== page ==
A perennial, so maybe not really evergreen. I’m yet to see how much it will die down over winter. But it’s won me over since spring. Growing quickly, spreading out thickly, flowered in its first summer, edible, and beautiful purpley-black dark hues mixed with that silvery blue-green. It feels cool during a long hot summer. And, does not seem fussed about water all that much. Unlike its cousins in pots who go weepy very quickly in hot summer weather.
Rosemary Tuscan Blue
Look, this will be no surprise to anybody. But rosemary Tuscan Blue is so beautifully structural, such a lovely colour green, so useful in the kitchen garden. I love hedges of it that are kept clipped to prevent from going woody. I don’t think I will ever look back and think “gah, what a fad”. It’s timeless and beautiful in any garden. Tuscan Blue is supposed to be the most upright form, as long as you clip it fairly vigorously once or twice a year I think. I have a few bushes in my front garden, getting the hottest summer sun, that have not shown signs of needing watering once in the two years we’ve been here. I am planting it all over the place this autumn, including a hedge of them on my verge.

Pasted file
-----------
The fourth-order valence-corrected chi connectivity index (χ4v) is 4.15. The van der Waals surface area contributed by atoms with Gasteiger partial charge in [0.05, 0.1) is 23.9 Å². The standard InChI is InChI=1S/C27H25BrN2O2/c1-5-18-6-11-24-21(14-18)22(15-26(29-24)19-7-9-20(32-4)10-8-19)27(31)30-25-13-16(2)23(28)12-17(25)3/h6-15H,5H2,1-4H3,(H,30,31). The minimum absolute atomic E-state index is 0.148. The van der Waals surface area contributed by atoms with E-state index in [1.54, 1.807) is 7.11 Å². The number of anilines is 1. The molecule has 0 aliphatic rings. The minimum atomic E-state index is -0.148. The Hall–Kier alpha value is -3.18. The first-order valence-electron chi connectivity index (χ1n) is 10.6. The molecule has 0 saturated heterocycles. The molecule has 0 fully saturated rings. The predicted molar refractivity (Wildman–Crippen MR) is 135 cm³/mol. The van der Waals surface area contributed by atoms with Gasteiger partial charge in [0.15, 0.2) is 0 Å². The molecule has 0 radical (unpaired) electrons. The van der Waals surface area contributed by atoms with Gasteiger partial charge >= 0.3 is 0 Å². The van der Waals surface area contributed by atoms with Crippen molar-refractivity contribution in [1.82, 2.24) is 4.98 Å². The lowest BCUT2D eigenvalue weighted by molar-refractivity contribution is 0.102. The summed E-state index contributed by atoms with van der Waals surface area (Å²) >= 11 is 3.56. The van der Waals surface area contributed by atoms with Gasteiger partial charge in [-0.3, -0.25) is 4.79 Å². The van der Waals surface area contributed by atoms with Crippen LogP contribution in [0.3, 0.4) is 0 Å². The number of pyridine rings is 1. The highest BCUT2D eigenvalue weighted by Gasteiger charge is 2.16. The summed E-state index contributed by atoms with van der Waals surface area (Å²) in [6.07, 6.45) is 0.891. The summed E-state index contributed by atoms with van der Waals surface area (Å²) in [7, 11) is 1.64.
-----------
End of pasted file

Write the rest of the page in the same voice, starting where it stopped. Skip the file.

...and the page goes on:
Small, bushy, dense, fast growing, gorgeously silver, and aromatic smelling (although not commonly used for cooking). These three little plants have grown with no fuss and I love the smell and the hedgy look. I think I’ve read that they too require clipping to stay bushy. Not sure how and where I’ll use these. Maybe I’ll observe them a little more. I think they need some friends – some low growing ground covers or something taller – to give them some balance.
So there are some water wise ideas for planting up my, and maybe your garden. Now I just need to think more about the design. A good job for the imminent arrival of winter.